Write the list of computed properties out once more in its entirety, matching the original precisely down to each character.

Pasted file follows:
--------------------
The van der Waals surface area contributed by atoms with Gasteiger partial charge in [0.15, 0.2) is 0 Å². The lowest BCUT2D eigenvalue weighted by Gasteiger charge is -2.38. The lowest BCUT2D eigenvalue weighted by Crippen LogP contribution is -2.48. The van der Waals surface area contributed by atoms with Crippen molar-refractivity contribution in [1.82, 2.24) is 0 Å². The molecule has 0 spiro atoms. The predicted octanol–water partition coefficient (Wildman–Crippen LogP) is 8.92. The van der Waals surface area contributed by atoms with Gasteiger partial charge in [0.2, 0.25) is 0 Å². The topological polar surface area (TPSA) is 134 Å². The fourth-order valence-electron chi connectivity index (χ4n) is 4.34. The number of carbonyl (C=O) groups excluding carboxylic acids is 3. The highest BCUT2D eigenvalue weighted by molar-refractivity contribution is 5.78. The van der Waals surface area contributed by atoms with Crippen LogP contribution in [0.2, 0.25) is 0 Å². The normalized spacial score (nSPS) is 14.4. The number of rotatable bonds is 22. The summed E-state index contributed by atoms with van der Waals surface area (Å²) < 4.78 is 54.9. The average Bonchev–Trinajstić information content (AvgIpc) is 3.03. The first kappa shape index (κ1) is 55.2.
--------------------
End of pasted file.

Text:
The van der Waals surface area contributed by atoms with Gasteiger partial charge in [0.15, 0.2) is 0 Å². The lowest BCUT2D eigenvalue weighted by Gasteiger charge is -2.38. The lowest BCUT2D eigenvalue weighted by Crippen LogP contribution is -2.48. The van der Waals surface area contributed by atoms with Crippen molar-refractivity contribution in [1.82, 2.24) is 0 Å². The molecule has 0 spiro atoms. The predicted octanol–water partition coefficient (Wildman–Crippen LogP) is 8.92. The van der Waals surface area contributed by atoms with Gasteiger partial charge in [0.2, 0.25) is 0 Å². The topological polar surface area (TPSA) is 134 Å². The fourth-order valence-electron chi connectivity index (χ4n) is 4.34. The number of carbonyl (C=O) groups excluding carboxylic acids is 3. The highest BCUT2D eigenvalue weighted by molar-refractivity contribution is 5.78. The van der Waals surface area contributed by atoms with Crippen LogP contribution in [0.2, 0.25) is 0 Å². The normalized spacial score (nSPS) is 14.4. The number of rotatable bonds is 22. The summed E-state index contributed by atoms with van der Waals surface area (Å²) < 4.78 is 54.9. The average Bonchev–Trinajstić information content (AvgIpc) is 3.03. The first kappa shape index (κ1) is 55.2.